230 million km from the Sun (1.5 times the distance of the Earth from the Sun)
687 Earth days (1.9 Earth years)
6,800 km (0.5 times the diameter of the Earth)
24.6 Earth hours
11% of the mass of the Earth
about two-fifths of the gravitational force on Earth
Mars has two very small moons.
Phobos (which has an average diameter of 22 km) and Deimos (which has an average diameter of 12km).
Phobos orbits at a distance of around 9,000 km from the centre of Mars (6,000 km above the surface), taking about seven and a half (Earth) hours to complete an orbit.
Deimos orbits at a distance of around 23,000 km from the centre of Mars (20,000 km above the surface), taking about thirty (Earth) hours to complete an orbit.
Phobos is doomed — it is (very) slowly spiralling towards the surface of Mars. In around 100 million years, when it gets close enough to Mars (when it reaches the Roche limit) it will be ripped apart by tidal forces and will form a (very thin) ring around Mars. Deimos, on the other hand, is slowly spiralling away from Mars (in the same way that our own Moon is slowly spiralling away from the Earth).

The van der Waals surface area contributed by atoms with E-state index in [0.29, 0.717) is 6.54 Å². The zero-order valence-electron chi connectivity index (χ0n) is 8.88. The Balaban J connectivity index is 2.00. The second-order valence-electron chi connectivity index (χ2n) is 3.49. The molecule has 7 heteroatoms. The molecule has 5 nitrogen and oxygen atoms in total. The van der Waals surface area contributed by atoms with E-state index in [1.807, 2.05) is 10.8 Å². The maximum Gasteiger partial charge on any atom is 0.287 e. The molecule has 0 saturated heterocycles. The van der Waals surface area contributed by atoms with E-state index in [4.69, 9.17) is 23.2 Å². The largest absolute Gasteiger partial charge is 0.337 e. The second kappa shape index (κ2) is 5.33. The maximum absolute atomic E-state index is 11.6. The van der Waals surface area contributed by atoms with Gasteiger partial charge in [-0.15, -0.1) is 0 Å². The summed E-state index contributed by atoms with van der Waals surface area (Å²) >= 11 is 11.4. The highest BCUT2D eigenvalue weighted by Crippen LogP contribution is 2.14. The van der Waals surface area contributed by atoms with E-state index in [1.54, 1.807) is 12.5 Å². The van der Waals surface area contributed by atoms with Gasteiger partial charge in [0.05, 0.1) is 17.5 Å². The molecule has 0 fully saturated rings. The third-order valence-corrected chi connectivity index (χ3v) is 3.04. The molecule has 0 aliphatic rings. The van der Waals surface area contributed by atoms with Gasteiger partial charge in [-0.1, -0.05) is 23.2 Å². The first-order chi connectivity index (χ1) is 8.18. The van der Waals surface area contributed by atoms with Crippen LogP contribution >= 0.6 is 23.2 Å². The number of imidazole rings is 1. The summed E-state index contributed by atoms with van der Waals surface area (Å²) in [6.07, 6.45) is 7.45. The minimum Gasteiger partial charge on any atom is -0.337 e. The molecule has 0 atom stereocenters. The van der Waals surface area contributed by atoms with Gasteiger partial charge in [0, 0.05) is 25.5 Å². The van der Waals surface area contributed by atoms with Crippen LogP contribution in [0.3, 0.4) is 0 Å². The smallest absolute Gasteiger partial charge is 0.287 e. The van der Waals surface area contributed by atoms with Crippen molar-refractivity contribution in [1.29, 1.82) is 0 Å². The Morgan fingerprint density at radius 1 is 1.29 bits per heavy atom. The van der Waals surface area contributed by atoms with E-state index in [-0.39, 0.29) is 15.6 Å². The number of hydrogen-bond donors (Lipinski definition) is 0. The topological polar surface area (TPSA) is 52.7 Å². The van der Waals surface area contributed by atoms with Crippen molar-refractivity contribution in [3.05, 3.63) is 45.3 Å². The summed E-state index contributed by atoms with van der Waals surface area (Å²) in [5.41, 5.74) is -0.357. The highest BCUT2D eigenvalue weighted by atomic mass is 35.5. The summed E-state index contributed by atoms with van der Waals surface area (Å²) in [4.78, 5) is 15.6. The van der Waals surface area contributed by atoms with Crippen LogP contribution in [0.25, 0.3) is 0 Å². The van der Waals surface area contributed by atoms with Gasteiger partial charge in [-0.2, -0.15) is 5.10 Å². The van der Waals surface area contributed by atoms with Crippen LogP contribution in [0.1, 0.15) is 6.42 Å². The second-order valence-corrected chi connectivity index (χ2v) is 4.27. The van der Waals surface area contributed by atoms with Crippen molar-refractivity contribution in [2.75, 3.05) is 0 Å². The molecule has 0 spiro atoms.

Phobos is Greek for ‘fear’ (as in phobia) and Deimos means ‘dread’; they were the sons of Ares, the Greek god of war. (Mars is the Roman god of war, so the names are a bit muddled.)